Diversification, Should You Put All Your Eggs In One Basket?
To start with we must emphasize what is diversification and what is not. Diversification is not just spreading your money among several investments, but these investments must be unrelated, so that they don’t react the same to the market forces. Very simplified, if you invest in two businesses: one producing umbrellas and another one — raincoats, this is not diversification, because rainy weather and drought will influence the performance of both companies the same way.
All investment theory keeps reiterating the most important investment rule — diversification! On the other hand, all business strategy books teach companies to focus and specialise. For a simple reason. When investors decide to invest in a company, they don’t want its managers to diversify and disperse resources, but to focus and be best in what the company is doing in order to stay ahead of the competition. The task of diversifying they can manage on their own by investing in another company. Kenya Airways investors won’t appreciate if KA decides to branch out into telecom and start competing with Safaricom instead of enhancing its core airfreight business. Investors will just go and invest in Safaricom shares to get the best out of the diversification principle.
At the same time, we can witness that many tycoons on the emerging markets, like Russia, China, Brazil, usually owe their wealth to holdings with interests in many unrelated industries, from shipping to minerals to telecom and agriculture. In the East African context, Kenya’s Chandaria Group that started as a FMCG manufacturing firm and recently expanded into the real estate and even investments under the stewardship of its new CEO Mr. Darshan Chandaria, is the perfect example.
So should SMEs diversify or not?
Most business books are written by experts in the developed markets and for the conditions of the developed markets. Developed markets are characterised by low growth, tough competition in mature industries and few new opportunities. To beat competition, managers must direct all resources at their disposal to the core activity, to detect and realise even the smallest optimization potential, because even little differences may decide between a company’s success or demise.
Emerging markets, on the other hand, develop at a much higher pace. Social structures change more dynamically, with the middle class and nouveaux riches speedily developing and along with this, new needs arising every day. Recognising these gaps can be extremely profitable. For example, if next year you concentrate on optimizing your core business, you may earn KES 120 million instead of 100 million as last year. But if you branch out into a new area instead and earn 50 million in addition to the 100 million from the core activity, it would of course be logical to go for the latter. Profit margins are big enough and not crucial for survival as may be agile reaction, first-mover advantage and growth to grasp the market share.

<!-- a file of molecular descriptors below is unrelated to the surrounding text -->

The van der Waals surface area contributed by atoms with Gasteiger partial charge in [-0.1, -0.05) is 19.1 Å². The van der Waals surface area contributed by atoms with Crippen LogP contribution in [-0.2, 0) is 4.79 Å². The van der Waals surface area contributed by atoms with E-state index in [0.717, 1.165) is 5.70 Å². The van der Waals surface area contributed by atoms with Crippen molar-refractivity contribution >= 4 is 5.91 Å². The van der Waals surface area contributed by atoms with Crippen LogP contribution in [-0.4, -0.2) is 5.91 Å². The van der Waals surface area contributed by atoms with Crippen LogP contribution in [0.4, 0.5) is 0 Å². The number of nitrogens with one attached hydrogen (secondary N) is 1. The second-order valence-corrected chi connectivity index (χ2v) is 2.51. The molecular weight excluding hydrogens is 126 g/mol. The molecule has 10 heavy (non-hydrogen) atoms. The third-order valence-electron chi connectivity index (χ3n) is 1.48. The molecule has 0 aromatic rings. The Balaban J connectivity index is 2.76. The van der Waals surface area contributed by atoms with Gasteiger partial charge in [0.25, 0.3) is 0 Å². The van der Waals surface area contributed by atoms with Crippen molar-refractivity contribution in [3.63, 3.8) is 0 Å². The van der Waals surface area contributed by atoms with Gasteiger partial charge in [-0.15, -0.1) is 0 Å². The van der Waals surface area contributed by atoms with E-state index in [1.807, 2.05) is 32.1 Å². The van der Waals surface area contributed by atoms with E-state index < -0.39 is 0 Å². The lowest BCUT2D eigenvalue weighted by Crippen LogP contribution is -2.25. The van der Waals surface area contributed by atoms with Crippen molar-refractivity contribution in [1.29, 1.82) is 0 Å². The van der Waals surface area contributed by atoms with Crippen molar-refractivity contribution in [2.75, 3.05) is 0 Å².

But with growing competition profit margins start quickly experiencing a downward pressure. If you branched out before you optimised the previous business well enough, any change in the market conditions may spell the doom for it. The rule number one is therefore sufficiently robust (optimized) structures. Uchumi may have been profitable even without any controls as long as it was the only one on the market and the profit margins were high enough to cover any inefficiencies. But once a slightly better competitor entered the market, it had no chances of survival without serious restructuring and earnest control systems. Business is a game where the winner takes it all. If you sell the identical thing as your next-door competitor, but at a 10% higher price, it is not that this competitor will have 10% more customers. With time all your customers will switch to it.
Secondly, expansion of the holdings is rarely diversification in the academic sense of it, i.e. it is not entirely unrelated. They usually leverage on some competencies they acquired when doing the previous businesses. Critical success factors of triumphing in a new field were present. Chandaria through its supermarkets’ chain has probably acquired a profound knowledge of the real estate market. So its expansion in this area was not out of the blue; it actually leveraged on some already acquired internal competencies.
Since we are in Kenya, a developing market par excellence, an ultimate decisive factor for an SME is how robust your structures are. If it is you alone running between selling bananas, driving a taxi and braiding hair, any diversification will go at the expense of your existing businesses. You will never reach a meaningful size of operations and this minimal efficiency needed to survive, let alone excel and prosper. There are only 24 hours in a day, and you only have two hands after all. Many businesses in Kenya run down overnight because they fail to optimize their core activity well enough before leaping into diversification. If, however, you have built the structures and assembled a team, so that you can more or less safely move on and turn your attention to establishing a new business line, then you are well equipped for grasping new opportunities.